“Christ Died for the Ungodly” (Romans 5:6-11)

Good Friday, Chief Service
April 22, 2011

“Christ Died for the Ungodly” (Romans 5:6-11)

“Christ Died for the Ungodly.” What an awesome, profound statement that is! The words come from Romans, the fifth chapter, reading as follows: “For while we were still weak, at the right time Christ died for the ungodly. For one will scarcely die for a righteous person–though perhaps for a good person one would dare even to die–but God shows his love for us in that while we were still sinners, Christ died for us.”

“Christ died for the ungodly.” Every term here has great meaning. Let’s start with the term, “the ungodly.” That sounds pretty ugly, doesn’t it? “The ungodly,” people who are lacking everything good that God is. Ungodly people have turned away from God, their Creator. They are in open rebellion, although they may try to cover it up with a veneer of respectability. The ungodly have unhitched themselves from God; they are going it on their own. They think they don’t need God; they’d rather be the ones in charge. Ungodly people have no time for God; they have no ears to listen to his word. The ungodly do not worship God as he ought to be worshiped, with great reverence. The ungodly are impious, that is, they are not pious, they are not devout, far from it. The ungodly do not fear, love, and trust in God above all things.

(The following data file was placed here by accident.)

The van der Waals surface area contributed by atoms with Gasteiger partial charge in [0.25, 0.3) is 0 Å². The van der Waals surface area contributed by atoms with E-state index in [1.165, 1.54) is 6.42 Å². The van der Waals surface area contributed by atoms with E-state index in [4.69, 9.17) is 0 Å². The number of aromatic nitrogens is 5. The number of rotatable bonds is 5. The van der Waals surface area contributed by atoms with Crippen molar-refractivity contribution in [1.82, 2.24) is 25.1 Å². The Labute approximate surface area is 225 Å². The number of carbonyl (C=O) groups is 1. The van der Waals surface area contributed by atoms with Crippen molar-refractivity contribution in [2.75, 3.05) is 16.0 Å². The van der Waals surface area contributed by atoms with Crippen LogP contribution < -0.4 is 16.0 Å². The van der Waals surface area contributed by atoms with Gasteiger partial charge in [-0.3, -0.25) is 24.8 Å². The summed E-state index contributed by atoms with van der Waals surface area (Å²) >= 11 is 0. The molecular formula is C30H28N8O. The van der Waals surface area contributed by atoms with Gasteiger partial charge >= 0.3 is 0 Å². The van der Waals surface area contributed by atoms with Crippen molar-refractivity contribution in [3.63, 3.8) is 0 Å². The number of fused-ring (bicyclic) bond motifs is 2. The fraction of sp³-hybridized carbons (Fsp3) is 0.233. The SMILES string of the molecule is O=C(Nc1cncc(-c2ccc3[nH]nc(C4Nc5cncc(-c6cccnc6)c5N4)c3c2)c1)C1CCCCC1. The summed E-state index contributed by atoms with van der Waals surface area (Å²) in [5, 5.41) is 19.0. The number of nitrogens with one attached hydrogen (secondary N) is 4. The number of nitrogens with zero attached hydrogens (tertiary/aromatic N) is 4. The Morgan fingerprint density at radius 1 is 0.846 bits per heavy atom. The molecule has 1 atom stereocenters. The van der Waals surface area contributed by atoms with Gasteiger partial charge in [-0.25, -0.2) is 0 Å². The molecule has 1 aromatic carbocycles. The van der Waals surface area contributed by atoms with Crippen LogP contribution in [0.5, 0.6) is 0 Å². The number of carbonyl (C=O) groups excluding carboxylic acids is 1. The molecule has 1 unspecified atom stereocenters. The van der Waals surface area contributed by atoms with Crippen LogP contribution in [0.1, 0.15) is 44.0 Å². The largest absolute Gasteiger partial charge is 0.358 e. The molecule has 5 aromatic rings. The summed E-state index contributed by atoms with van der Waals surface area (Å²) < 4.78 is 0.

Surely God would be entirely justified in condemning the ungodly, in pouring down his wrath upon them. That’s what they deserve. They’ve earned it by turning their whole being away from God, their thoughts, their words, their actions, all bearing witness against them.

But now who are these ungodly ones? Is it the roving gangs of thugs, roaming our streets, attacking innocent people? Yes, they are easy to identify as ungodly. Is it the greedy price-gouger, taking advantage of others, to extract every nickel from them, so he can have his yacht in the Bahamas? The greedy business owner, who doesn’t pay his employees what they’re worth and makes them work on holy days when they ought to be able to go to church? Yeah, I’d say those guys are ungodly, too. How about the crooked politician, the man who cheats on his wife, the couple shacking up outside of marriage, the proud homosexual, and the bloody “abortion provider”? Yep, all of them ungodly, no question about it.

But here’s the thing: Whom does our text identify as “the ungodly”? It might shock you. It might make you feel uncomfortable. Because the answer is . . . “us.” Hear it again: “For while we were still weak,”–note the “we”–“at the right time Christ died for the ungodly.” And again: “While we were still sinners, Christ died for us.”

Christ died for the ungodly. Christ died for sinners. Christ died for us. That’s the only conclusion we can draw, that we are counted as, and ranked among, “the ungodly.” How does that make you feel? Repentant, I hope. Repentance is recognizing that you are that ungodly person for whom Christ died, that it was your sins for which he went to the cross. “What Thou, my Lord, hast suffered was all for sinners’ gain. Mine, mine was the transgression, but Thine the deadly pain.”